This hospital bed would be comfortable under different circumstances – maybe in my bedroom, watching television; or, maybe in a Las Vegas hotel room, overlooking the Strip; or, even parked in my office, in front of my computer, next to the phone. But, here I am on the fifth floor, in the cardiac unit of a hospital, staring at the stained ceiling tiles, listening to squeaky I.V. racks and E.K.G. monitors roll up and down the hall, reminding me of my own monitors, stuck in my arms, adhered to my chest. And, I just want to go home, and to work, back to normality, my own schedule, and family, and security. But, here I am on the fifth floor, in the cardiac unit of a hospital, staring at the stained ceiling tiles, wondering how they became stained – maybe a leaky water pipe overhead, servicing the sixth floor?
There’s a knock on the door of my private room, and I wonder if it’s good news or bad, maybe it’s solid food or more blood-thinning shots in my stomach?
“Come in,” I say.
“Mr. Smith,” the on-call doctor, Madeira, says in the most graveled voice I’ve ever heard, walking in with his clipboard, wearing a yellow tattersall oxford shirt that I recognize from L.L. Bean’s fall line some years ago, a shirt that I almost bought during my first semester working at the college, but couldn’t afford. “How are you?”
“I’ve been better,” I say, rolling over slightly, toward where he is on my left bedside. “How are my test results?”
“For whatever reason, your body isn’t producing enough blood,” he says, placing his clipboard on the counter in my room. “Your red blood cell count is exceptionally low.”
“I know, that’s why I’m here, Doc,” I say. “Delight me with something new.”
“Yes,” he says with a pained smile, as if hardly baring my sarcasm, standing beside my bed, an arms reach away, his hands crossed in front of his khakis slacks like an alter boy.
“What are all of the tests showing?” I ask. “You’ve taken nine vials of blood, performed an angiogram, a colonoscopy, a stress test, and had me drink mud while scanned by some nuclear machine – you must have at least found a button that I swallowed when I was two?”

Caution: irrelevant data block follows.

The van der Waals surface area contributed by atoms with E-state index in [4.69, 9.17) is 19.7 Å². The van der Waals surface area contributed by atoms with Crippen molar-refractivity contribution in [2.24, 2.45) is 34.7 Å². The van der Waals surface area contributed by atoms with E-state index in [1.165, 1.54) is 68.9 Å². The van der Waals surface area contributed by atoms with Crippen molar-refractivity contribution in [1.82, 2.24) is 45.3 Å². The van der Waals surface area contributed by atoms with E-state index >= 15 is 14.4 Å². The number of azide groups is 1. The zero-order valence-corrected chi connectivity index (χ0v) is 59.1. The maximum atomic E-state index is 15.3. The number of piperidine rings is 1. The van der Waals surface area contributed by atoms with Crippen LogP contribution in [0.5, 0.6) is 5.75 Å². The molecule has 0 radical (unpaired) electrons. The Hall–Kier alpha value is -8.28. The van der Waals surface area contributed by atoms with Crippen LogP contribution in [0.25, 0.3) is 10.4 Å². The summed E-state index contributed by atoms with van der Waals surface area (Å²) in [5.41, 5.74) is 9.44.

“Well, yes,” he says again with a smile, glancing down at his shoes. “I’d like to give you blood.”
“Do you know anything more than you did yesterday?” I ask.
“Well, we’re still waiting for more results,” he says, reaching for the pager on his belt. “Excuse me, I need to use your phone.”
He walks around my bed, to the phone on my nightstand, and calls someone, explaining that it’s alright for a given patient to stop therapy. Then, he walks back around my bed, to his previous place, resuming his posture of his hands crossed in front of him.
“OK,” he says with that damn smile. “I’d like to give you blood.”
“We discussed this last night – can you tell me in no uncertain terms that it’s vital that I receive blood?” I ask.
“It’s in your best interest,” he says
“Look, again, unless you can assure me that it’s vital, then I’m not willing to take the risks of receiving blood,” I say.
“OK,” he says, now without the smile, impressing me that I’m a difficult patient. “You also refused your antispasmodic – is that correct?”
“Yes,” I reply.
“And, why is that?” he asks.
“I don’t take antispasmodics,” I reply.
“Why?” he asks.
“I don’t need them,” I reply.
“And, why is that?” he asks.
“I’m comfortable living with myself – I don’t need to alter my body or mind,” I say.
“Have you ever taken medication for your spasms?” he asks.
“As a child, and it made me a doped-up mess,” I say.
“Well, medication has changed in thirty years,” he says. “There are medications that can help you.”
“Help me with what?” I ask.
“Well, I see that you’re amazing adept at living with your condition,” he says, pointing from my bed to my manual chair, having seen me transfer myself last night. “But, medications could make you more comfortable, allow your legs to relax straight, for example.”
“The reason why my legs are pulled up toward my chest like this is because I am comfortable – it’s my body, in its natural state, whether or not it makes you comfortable,” I say.
“But, you take medication for your acid reflux – so you pick and choose your treatments,” he says.
“Acid reflux is a medical issue, my cerebral palsy isn’t,” I reply.
“And, how’s that?” he asks.
“My cerebral palsy is static, it doesn’t get better, or worse, and doesn’t require treatment – it’s like any other permanent physical characteristic, it just is,” I say.
“OK,” he says. “I’ll see you this evening.”
He leaves the room, and I try to relax, taking a deep breath, feeling the pinch of my I.V. sandwiched between my left forearm and thigh. But, then there’s a knock on my door.
“I forgot my clipboard,” the doctor says, walking by my bed, toward the counter.
“Robert, I notice a tracheotomy scar on your throat,” I say, making eye contact. “What’s that story?”
He stops in his tracks, crossing his hands in front of him, paused.
“Yes, when I was thirteen, I had a lung collapse, and removed, and had a trach for nine years,” he explains.
“I appreciate that,” I said.
He nods, picks up his clipboard, and heads for the door.
“So, you understand,” I say.
“No,” he says, glancing back at me, closing the door behind him, leaving me to return to the ceiling tiles.